One moment caught in time in an iconic photograph of six men who raised an American flag over Mount Suribachi on Iwo Jima on February 23, 1945, provides the basis for the story of Flags of our Fathers. Five Marines and one Navy Corpsman raised the U.S. flag on a desolate volcanic island of black sand beaches and scrub brush hills pockmarked with sulfurous caves that proves war is hell.

Flags was shot in Iceland and it certainly looks like hell on this Iwo Jima. Iceland was only other place on earth with a similar terrain and appropriate sulfurous smoke trailing up to the sky from any crack in the ground.

For these men caught in this Pulitzer Prize-winning photograph by Joe Rosenthal the war for Iwo Jima was only just beginning as the flag was raised only after the first few days of a fight that went on much longer. Only three of the six men survived the assault and the two surviving Marines and the one surviving Corpsman were pulled out of action and sent back to the U.S. to bolster sales for the government's seventh war bond tour. Through their efforts they were able to raise $24 billion for the war effort though their war at home and within themselves continued on after they returned.

But these men couldn't leave behind their friends they fought with and they felt guilty every step of the way once they left Iwo. They were selected to be heroes, but they never felt they had done anything heroic. Their compromises with the truth leave them troubled and in emotional pain. Hayes can't stop drinking and all three men can't stop thinking about the men they left behind on Iwo Jima. Confusion about exactly which soldiers were actually in the photo – and the fact that there were actually two different flags raised - only added to their personal problems.

The men were ill prepared for the war bond tour or the greeting they received and felt guilty that they had been forced to leave their units behind. Their guilt is best typified by the complex and enigmatic Marine, Ira Hayes, a Native American played with great fluidity by the excellent Adam Beach (Windtalkers, Smoke Signals), which just might garner a Supporting Actor nomination for his work here. Ryan Phillippe (Crash, Cruel Intentions, Gosford Park, I Know what You Did Last Summer) plays Corpsman John "Doc" Bradley in a male model performance that could have easily been phoned in, and it is his character's son that narrates this film. Phillippe just does not have the gravitas necessary to play grownup men, nor does he have the acting chops to create a believable war hero. It's a shame casting went so awry and he ended up in the lead role. He plays the role with the same expression for the full 132 minutes of this film.

Director Clint Eastwood (Million Dollar Baby, Mystic River, Unforgiven) does his usual spare job here, preferring to leave the actors to relate to bring out the spirit of the characters they play. Where Eastwood really excels is in the huge establishing shots of the American fleet steaming their way towards their destiny on the tiny island of Iwo Jima. What is most interesting is his meditation on the chaos and horrors of war, heroism, and instant media darlings created for ratings. The close fighting scenes are graphic and shocking, and we see the men who died in this battle were little more than boys themselves. Eastwood's score is haunting and his music appropriate for his meditation on the chaos of war.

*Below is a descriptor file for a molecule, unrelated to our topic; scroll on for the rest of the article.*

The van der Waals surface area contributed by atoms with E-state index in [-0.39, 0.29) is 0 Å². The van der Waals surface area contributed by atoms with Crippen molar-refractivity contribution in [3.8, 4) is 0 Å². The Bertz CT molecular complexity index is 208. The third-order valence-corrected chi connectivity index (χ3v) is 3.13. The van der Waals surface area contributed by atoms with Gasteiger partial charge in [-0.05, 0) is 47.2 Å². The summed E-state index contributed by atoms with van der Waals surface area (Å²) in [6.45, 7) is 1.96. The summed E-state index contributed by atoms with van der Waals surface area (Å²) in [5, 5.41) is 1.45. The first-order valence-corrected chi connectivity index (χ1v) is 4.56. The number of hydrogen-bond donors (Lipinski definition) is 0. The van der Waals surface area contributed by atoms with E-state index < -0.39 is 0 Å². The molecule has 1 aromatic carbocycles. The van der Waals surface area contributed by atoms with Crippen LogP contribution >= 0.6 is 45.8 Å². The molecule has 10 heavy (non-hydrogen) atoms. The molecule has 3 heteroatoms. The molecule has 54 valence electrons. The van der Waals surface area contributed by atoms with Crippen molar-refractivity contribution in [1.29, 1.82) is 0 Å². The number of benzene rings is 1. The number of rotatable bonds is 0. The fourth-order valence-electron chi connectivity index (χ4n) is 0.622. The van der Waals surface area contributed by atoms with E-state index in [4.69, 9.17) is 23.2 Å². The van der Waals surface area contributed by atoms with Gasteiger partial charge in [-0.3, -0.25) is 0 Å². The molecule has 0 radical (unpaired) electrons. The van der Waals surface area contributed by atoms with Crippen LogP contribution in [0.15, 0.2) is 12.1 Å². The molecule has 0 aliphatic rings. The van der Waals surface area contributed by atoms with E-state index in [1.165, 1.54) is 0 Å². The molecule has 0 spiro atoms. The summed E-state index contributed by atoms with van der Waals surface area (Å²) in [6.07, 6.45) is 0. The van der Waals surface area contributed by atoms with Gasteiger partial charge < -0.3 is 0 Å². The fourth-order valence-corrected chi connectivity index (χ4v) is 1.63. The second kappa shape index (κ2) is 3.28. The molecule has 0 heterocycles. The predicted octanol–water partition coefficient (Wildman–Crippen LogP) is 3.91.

Eastwood makes the war personal as the film opens with a shot of a sailor falling off a carrier. The first thing we learn about war is that these ships can't stop to pick up anyone who falls. The men on the ship toss a life preserver at him as they watch him struggle in the wake of the big boats that won't stop to save his life. The battle scenes are close and dirty and pure chaos, the beach landings dangerous, the caves of Iwo swarming with dug-in Japanese soldiers, and the scenes of the U.S. fleet in the bay are huge.

Shot back-to-back with Flags of our Fathers, and due out in 2007, is another Eastwood film, Letters From Iwo Jima that is the story of the same battle, but told from the perspective of the Japanese who fought it in with English subtitles.

Though Eastwood favors male-monk movies he most often has a deft hand and treats his subjects with nuance and respect. At 72 Eastwood is still producing some of the best work in the U.S. film biz. Let's hope he has a long life.


Digital Dogs rating: A-. A good 25 minutes could have been cut from this film without affecting the story or it's quality.

MPAA rating: Rated R for sequences of graphic war violence and carnage, and for language.

Running Time: 132 minutes

A Paramount Pictures release. Producers Clint Eastwood, Steven Speilberg, Rob Lorenz, Director Clint Eastwood, Screenplay William Broyles, Paul Haggis, Music Clint Eastwood, Editor Joel Cox, DP Tom Stern, Actors Ryan Phillippe, Jesse Bradford, Adam Beach, Paul Walker, Jamie Bell, Barry Pepper, Robert Patrick

© 2006 by Digital Dogs


20 October 2006

MOVIE REVIEW: "Infamous"

October 20, 2006 02:37 PM EDT
© 2006 by Digital Dogs

Though worthy of being remembered on its own, Infamous will likely always be known as "the other Truman Capote film." That's really too bad, as this film delves deeper into both Truman's life and his relationship with the killers he wrote about, focusing especially on Capote's relationship with killer Perry Smith during the writing of his greatest, and last, book, In Cold Blood: A True Account of a Multiple Murder and its Consequences.